And I think CISA can, particularly with the movement to a better hiring system as they’re trying to do because I think that’s one of the keys to the success of NSA and CIA, for one, who have unique hiring authorities. And I’m sure you could speak to that more than I can. But those unique hiring authorities and ability to attract some of the best talent is what CISA needs right now so that it can compete with some of the largest banks, Google, and all the tech companies for that talent because that’s what you’re going to need to respond to all these incidents.
Stewart Baker: The executive order had a couple of additional things that might be important to private sector lawyers. There’s a Cyber Safety Review Board, kind of like the National Transportation Safety Board, and a requirement or the aspiration to a requirement for a software bill of materials for people who are providing software. What do you think the impact of those two things is likely to be?
Tatyana Bolton: I have mixed feelings about the cyber NTSB, as it were. I think that a lot of the recommendations that we heard about improving cybersecurity made reference to the ways in which NTSB and flight regulations exist to report incidents, which has drastically improved the safety of our transportation system, as well as specifically airline safety. I think that there are important parallels there, but I think we need to be cautious in drawing too many parallels.
And I’m still interested to see how the federal government will implement those, implement that EO, and what rules and regulations they will come out with to extend that through the federal government because it’s such a complicated web of agencies that have different responsibilities in cyber. And we have 16 critical infrastructure sectors which all respond differently and have different levels of security.
And so, for example, the financial sector, with Treasury as its SSA, that’s a sector-specific agency. They’re very good. They’re very strong. Same with Energy. They have authorities, regulations. They already have some of these reporting requirements. They have certain standards for cybersecurity, although I believe all of them can be improved. But we’ll see how this is implemented across those sectors. The proof is going to be in the details of the rules that they put out.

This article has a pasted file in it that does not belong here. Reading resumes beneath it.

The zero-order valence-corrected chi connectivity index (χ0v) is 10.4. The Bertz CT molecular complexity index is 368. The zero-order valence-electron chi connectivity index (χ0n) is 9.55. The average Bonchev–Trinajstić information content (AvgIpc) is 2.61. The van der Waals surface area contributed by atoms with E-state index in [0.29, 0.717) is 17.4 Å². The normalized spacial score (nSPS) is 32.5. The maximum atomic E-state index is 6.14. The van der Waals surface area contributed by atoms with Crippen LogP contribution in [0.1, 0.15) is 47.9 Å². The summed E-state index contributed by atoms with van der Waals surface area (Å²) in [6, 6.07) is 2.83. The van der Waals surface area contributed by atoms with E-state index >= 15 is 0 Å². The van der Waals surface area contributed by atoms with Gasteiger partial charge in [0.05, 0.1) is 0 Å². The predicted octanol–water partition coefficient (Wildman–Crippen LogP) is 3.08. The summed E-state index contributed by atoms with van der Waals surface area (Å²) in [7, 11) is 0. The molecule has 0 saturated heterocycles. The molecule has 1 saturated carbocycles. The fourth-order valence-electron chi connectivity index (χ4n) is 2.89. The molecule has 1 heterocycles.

Most importantly, I think the federal government needs to focus on good goals when setting standards and maturity model frameworks, things like that. I think you need to focus on the goals and not on specific steps that any company or agency or sector needs to take because that is where the pitfalls are. If you’re too specific in those regulations requiring companies to do specific cybersecurity actions, you may, in fact, cause problems. Jamil Jaffer was one that made those arguments, has made those arguments many times.
Stewart Baker: Compliance is the -- compliance culture in which you do everything the regulator tells you to do is the enemy of actually meeting cybersecurity requirements, yes. Well, fair enough.
And if you’re looking for a performance requirement, one pretty good one would be don’t let ransomware artists get hold of your network and wring it out because you’ve obviously failed at that point, and it’s not for lack of compliance. It’s for lack of cybersecurity. And so maybe we should just talk a little bit about what came out of the Pipeline by way of policy because that was probably the first time that ordinary Americans took seriously the cybersecurity complaints that they’ve been hearing from government since the ’90s and said, “Wow, this really is dangerous.”
And I would say the first victim of the outrage over the gas lines and the tech was what I have occasionally called TSA’s “tea and cookies” approach to achieving cybersecurity in which they invite people in. They provide the tea. They provide the cookies. Everybody will talk and agree on some voluntary measures to make security better. And if they don’t show up, then nobody calls them.
That’s all gone. That disappeared in part because Colonial Pipeline’s response to that initiative had been mostly, “You know, we’re busy in 2018. And actually, we’re kind of busy in 2019 and 2020. And maybe in 2021 when our new building is done, you can come in and talk to us about cybersecurity.” And people said, no, that’s not good enough. And TSA has now said they are going to require cyber incident reporting—they’ve already said that—for pipelines, and they’re going to start specifying the cybersecurity measures they want to see people adopting.
I think the first response of most Americans to all that activity is to say, “What? The people who pat me down at the airports are regulating pipeline security?” But they are. They’ve had that responsibility. They just haven’t had much of a regulatory culture. And interestingly, there’s now kind of a turf fight over whether TSA will get to keep that responsibility.